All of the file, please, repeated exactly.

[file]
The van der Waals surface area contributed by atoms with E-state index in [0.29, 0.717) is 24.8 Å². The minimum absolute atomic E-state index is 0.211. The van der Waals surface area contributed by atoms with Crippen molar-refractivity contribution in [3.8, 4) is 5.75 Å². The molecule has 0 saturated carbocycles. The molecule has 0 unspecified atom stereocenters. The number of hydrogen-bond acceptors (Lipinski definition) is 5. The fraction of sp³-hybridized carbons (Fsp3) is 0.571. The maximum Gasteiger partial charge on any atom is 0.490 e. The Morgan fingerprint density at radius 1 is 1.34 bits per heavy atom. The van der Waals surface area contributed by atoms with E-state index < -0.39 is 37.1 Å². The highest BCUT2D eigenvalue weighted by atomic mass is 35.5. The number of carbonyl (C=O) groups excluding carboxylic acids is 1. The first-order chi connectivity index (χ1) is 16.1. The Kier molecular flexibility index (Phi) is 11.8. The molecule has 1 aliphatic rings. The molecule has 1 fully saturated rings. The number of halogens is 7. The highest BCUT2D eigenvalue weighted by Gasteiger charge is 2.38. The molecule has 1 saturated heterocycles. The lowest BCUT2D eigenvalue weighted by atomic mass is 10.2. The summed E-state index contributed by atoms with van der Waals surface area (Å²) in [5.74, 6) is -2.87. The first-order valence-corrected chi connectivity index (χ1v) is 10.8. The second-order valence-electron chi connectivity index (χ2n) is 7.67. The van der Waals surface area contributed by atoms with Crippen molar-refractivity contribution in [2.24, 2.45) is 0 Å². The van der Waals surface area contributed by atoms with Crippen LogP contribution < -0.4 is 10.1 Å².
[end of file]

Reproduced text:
The van der Waals surface area contributed by atoms with E-state index in [0.29, 0.717) is 24.8 Å². The minimum absolute atomic E-state index is 0.211. The van der Waals surface area contributed by atoms with Crippen molar-refractivity contribution in [3.8, 4) is 5.75 Å². The molecule has 0 saturated carbocycles. The molecule has 0 unspecified atom stereocenters. The number of hydrogen-bond acceptors (Lipinski definition) is 5. The fraction of sp³-hybridized carbons (Fsp3) is 0.571. The maximum Gasteiger partial charge on any atom is 0.490 e. The Morgan fingerprint density at radius 1 is 1.34 bits per heavy atom. The van der Waals surface area contributed by atoms with E-state index < -0.39 is 37.1 Å². The highest BCUT2D eigenvalue weighted by atomic mass is 35.5. The number of carbonyl (C=O) groups excluding carboxylic acids is 1. The first-order chi connectivity index (χ1) is 16.1. The Kier molecular flexibility index (Phi) is 11.8. The molecule has 1 aliphatic rings. The molecule has 1 fully saturated rings. The number of halogens is 7. The highest BCUT2D eigenvalue weighted by Gasteiger charge is 2.38. The molecule has 1 saturated heterocycles. The lowest BCUT2D eigenvalue weighted by atomic mass is 10.2. The summed E-state index contributed by atoms with van der Waals surface area (Å²) in [5.74, 6) is -2.87. The first-order valence-corrected chi connectivity index (χ1v) is 10.8. The second-order valence-electron chi connectivity index (χ2n) is 7.67. The van der Waals surface area contributed by atoms with Crippen molar-refractivity contribution in [2.24, 2.45) is 0 Å². The van der Waals surface area contributed by atoms with Crippen LogP contribution < -0.4 is 10.1 Å².